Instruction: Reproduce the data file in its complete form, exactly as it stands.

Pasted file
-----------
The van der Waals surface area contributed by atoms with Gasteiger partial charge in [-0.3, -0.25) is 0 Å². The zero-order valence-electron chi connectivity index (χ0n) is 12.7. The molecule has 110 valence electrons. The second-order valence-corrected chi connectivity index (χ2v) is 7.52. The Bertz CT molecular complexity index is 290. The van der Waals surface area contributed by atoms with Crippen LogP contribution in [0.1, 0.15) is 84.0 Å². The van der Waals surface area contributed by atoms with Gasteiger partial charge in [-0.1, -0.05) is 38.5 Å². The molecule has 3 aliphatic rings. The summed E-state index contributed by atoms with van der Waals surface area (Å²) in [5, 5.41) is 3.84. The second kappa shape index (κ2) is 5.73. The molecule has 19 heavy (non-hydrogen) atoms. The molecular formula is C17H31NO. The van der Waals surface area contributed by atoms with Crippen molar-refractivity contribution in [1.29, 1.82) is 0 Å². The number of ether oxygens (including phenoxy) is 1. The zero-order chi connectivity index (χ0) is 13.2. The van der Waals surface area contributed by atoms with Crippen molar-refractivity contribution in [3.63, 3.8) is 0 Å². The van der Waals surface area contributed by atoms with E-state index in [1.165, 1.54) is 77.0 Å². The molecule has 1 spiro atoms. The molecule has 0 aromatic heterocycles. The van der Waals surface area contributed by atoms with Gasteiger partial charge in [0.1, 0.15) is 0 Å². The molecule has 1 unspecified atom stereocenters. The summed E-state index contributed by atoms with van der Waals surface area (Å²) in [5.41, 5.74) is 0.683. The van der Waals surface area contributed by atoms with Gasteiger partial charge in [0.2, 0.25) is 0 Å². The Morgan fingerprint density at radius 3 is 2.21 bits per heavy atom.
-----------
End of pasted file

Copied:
The van der Waals surface area contributed by atoms with Gasteiger partial charge in [-0.3, -0.25) is 0 Å². The zero-order valence-electron chi connectivity index (χ0n) is 12.7. The molecule has 110 valence electrons. The second-order valence-corrected chi connectivity index (χ2v) is 7.52. The Bertz CT molecular complexity index is 290. The van der Waals surface area contributed by atoms with Crippen LogP contribution in [0.1, 0.15) is 84.0 Å². The van der Waals surface area contributed by atoms with Gasteiger partial charge in [-0.1, -0.05) is 38.5 Å². The molecule has 3 aliphatic rings. The summed E-state index contributed by atoms with van der Waals surface area (Å²) in [5, 5.41) is 3.84. The second kappa shape index (κ2) is 5.73. The molecule has 19 heavy (non-hydrogen) atoms. The molecular formula is C17H31NO. The van der Waals surface area contributed by atoms with Crippen molar-refractivity contribution in [1.29, 1.82) is 0 Å². The number of ether oxygens (including phenoxy) is 1. The zero-order chi connectivity index (χ0) is 13.2. The van der Waals surface area contributed by atoms with Crippen molar-refractivity contribution in [3.63, 3.8) is 0 Å². The van der Waals surface area contributed by atoms with E-state index in [1.165, 1.54) is 77.0 Å². The molecule has 1 spiro atoms. The molecule has 0 aromatic heterocycles. The van der Waals surface area contributed by atoms with Gasteiger partial charge in [0.1, 0.15) is 0 Å². The molecule has 1 unspecified atom stereocenters. The summed E-state index contributed by atoms with van der Waals surface area (Å²) in [5.41, 5.74) is 0.683. The van der Waals surface area contributed by atoms with Gasteiger partial charge in [0.2, 0.25) is 0 Å². The Morgan fingerprint density at radius 3 is 2.21 bits per heavy atom.